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...and no one knows how much it might cost to restore 80 historic cabins, handcrafted of rare wormy chestnut by the federally funded crews a half-century ago and now closed because of deterioration.
They are made of rough boards and whole logs in a style seen nowhere else in Pennsylvania. State officials haven't decided whether to demolish the cabins or repair some of them.
RACCOON CREEK IS TYPICAL STATE PARK:
-RALPH HAURWITZ IN THE PITTSBURGH PRESS JUNE 12, 1988.
When a press release ran in THE NEWS on May 27, 1993, announcing a Civilian Conservation Corps camp tour on May 29 and 30 at Raccoon Creek State Park, it appeared this would be the ideal time to find out the fate of the buildings mentioned in the story above.
Arriving at the parking lot of the main park office, evidence of the presence of the CCC Alumni become apparent immediately. Bumper stickers proclaiming "BRING BACK THE CCC", a small group of men with green and white hats- some with matching T-shirts talked and laughed with great enthusiasm. A cameraman from a Pittsburgh television station relaxed against his van.
We found out that the park superintendent mentioned in the PRESS article, Larry Hoffman, was still at the helm and that the overall situation was improving but still had a long way to go.
To reach our next destination, the main lodge at organized group camp No. 1, we traveled by convoy in our cars by a round-about route through Frankfort Springs. A new bridge being built on the direct route was not yet completed.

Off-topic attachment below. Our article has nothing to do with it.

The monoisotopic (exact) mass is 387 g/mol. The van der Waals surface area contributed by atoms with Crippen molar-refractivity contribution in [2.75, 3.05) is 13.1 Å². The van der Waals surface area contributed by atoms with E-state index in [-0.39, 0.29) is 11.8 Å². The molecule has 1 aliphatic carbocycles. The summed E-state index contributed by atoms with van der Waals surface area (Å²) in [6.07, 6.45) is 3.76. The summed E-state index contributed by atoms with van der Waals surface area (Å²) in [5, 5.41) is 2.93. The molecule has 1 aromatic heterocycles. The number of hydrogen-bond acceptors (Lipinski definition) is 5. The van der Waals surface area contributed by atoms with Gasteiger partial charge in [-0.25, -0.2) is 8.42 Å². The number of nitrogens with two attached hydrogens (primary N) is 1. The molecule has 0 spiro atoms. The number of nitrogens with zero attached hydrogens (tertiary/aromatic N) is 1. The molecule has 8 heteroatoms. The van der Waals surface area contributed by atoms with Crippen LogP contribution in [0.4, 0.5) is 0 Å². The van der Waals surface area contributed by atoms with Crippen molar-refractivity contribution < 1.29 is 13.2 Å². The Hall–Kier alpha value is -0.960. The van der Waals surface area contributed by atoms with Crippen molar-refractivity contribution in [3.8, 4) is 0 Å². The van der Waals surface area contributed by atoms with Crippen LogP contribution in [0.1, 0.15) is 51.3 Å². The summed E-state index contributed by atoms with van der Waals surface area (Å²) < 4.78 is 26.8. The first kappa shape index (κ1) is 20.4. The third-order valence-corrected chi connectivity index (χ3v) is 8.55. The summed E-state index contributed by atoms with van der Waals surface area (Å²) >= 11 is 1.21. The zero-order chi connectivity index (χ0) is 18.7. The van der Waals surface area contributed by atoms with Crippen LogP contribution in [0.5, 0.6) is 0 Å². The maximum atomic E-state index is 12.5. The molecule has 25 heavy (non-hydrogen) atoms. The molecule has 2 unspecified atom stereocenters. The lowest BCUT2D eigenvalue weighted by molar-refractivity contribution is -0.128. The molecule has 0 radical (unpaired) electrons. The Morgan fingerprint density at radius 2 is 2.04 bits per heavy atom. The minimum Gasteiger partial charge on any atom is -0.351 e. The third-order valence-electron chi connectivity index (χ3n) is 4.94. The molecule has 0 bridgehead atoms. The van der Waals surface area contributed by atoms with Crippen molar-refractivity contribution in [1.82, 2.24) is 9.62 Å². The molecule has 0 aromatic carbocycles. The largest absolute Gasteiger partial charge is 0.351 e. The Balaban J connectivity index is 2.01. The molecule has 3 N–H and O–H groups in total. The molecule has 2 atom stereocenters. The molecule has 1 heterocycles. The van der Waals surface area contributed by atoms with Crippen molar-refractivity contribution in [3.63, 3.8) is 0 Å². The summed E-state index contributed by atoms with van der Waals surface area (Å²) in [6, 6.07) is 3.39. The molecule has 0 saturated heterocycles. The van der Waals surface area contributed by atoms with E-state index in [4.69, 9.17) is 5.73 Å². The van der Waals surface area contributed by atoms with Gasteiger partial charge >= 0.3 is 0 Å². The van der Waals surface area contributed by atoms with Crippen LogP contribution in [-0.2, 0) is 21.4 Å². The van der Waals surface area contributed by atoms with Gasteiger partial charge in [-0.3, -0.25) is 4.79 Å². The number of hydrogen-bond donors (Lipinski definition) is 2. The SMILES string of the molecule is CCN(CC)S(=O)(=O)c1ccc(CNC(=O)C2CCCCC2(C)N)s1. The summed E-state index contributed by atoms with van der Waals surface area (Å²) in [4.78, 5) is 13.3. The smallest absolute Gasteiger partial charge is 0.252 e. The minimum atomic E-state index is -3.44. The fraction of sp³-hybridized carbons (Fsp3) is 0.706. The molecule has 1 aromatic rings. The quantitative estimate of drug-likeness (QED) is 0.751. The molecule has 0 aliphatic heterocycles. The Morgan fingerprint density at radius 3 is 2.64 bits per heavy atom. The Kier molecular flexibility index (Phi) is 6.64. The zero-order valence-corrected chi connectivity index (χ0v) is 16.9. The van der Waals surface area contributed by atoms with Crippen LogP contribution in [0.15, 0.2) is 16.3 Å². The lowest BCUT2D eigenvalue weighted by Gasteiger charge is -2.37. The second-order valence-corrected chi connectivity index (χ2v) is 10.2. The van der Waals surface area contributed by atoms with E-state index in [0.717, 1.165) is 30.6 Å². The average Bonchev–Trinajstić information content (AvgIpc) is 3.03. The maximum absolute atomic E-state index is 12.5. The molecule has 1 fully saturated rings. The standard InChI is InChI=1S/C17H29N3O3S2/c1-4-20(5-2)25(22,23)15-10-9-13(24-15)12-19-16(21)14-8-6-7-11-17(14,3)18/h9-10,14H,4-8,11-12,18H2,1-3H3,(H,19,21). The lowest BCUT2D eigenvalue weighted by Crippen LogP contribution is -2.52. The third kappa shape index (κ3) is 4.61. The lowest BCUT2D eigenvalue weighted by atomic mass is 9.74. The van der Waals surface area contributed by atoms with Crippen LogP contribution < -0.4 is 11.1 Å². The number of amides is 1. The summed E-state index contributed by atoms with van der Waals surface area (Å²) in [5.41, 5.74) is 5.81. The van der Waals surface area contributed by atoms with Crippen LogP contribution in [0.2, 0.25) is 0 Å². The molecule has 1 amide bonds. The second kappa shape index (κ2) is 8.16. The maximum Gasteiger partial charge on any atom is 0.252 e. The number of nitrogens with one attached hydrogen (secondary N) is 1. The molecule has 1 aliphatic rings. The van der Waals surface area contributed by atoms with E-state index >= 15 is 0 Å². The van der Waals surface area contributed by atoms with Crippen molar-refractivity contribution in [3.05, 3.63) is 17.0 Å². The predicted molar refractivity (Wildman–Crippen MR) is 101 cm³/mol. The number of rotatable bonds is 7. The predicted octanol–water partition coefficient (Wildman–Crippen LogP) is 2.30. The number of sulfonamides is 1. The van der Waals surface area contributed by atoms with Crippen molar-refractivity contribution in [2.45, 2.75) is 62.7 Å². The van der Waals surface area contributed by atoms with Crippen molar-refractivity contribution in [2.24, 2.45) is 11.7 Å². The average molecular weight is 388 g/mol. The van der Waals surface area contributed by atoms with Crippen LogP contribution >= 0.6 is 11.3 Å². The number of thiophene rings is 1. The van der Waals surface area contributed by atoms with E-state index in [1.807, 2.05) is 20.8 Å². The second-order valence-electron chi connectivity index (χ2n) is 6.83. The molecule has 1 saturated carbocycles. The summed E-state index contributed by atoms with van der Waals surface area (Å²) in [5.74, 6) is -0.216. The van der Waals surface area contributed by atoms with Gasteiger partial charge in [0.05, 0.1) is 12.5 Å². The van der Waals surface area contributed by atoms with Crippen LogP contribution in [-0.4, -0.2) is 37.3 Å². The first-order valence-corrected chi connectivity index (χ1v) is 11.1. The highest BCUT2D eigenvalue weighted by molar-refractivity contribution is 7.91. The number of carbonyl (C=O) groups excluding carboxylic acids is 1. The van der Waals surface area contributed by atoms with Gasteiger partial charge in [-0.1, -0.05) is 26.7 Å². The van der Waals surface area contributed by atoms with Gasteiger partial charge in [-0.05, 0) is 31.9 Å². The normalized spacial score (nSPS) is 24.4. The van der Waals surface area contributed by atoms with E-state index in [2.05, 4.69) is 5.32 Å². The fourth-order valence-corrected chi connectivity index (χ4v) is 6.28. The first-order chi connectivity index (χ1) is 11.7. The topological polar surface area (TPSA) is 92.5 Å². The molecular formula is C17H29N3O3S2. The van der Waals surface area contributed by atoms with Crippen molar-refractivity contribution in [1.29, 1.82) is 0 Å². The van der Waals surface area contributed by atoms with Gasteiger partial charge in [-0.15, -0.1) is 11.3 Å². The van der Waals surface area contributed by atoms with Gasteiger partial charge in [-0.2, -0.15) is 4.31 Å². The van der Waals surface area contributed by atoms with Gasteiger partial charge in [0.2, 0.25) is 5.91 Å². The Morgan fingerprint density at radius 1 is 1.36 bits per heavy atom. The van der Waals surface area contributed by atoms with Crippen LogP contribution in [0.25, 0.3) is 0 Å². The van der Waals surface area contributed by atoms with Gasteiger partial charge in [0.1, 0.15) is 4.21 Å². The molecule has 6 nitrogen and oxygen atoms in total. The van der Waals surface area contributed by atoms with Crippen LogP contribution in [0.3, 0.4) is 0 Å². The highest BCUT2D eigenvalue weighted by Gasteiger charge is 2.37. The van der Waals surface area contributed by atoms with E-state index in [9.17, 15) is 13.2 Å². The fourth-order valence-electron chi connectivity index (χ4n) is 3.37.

The lodge was a pleasant surprise. Beautiful hardwood floors gleamed in the main room. It would easily hold 100 people. a large fireplace made of stone dominated the far side. It was actually a two sided fireplace, the other side being in the kitchen, We viewed some film made in the 1930's of the CCC in action building roads and doing other outdoor work. We were now ready for the walking tour.
It was heartening to see what was happening to the two rows of individual cabins that were on either side of the designated road as we walked along.
Roofs were being covered with new shingles, window panes replaced and painted and electrical wiring being updated. We entered some cabins that were completed. The interiors were painted and refurbished and looked quite comfortable. Next a fellow was working on his roof. Farther along a woman and children enjoyed the balmy weather as a man worked on a window. The cabins were being saved and this was the answer as to how it was being done. Families or individuals would 'adopt' a cabin and work on it at their leisure. The Park was furnishing the material. There was no timetable or schedule and of course no compensation.
Many persons have all the tools needed for a project such as this and were looking for a reason to exercise their skills. But the actual reasons to 'take on' a challenge such as this are varied and many. The one common benefit they will all receive is at least one free week's stay at their cabin each summer. Whether or not this is adequate reward could be debated. But for anyone who has inherited the 'spirit of adventure' from the first frontiersman who traversed these hills to the CCC's who conquered them more recently, it is surely a never to be forgotten experience.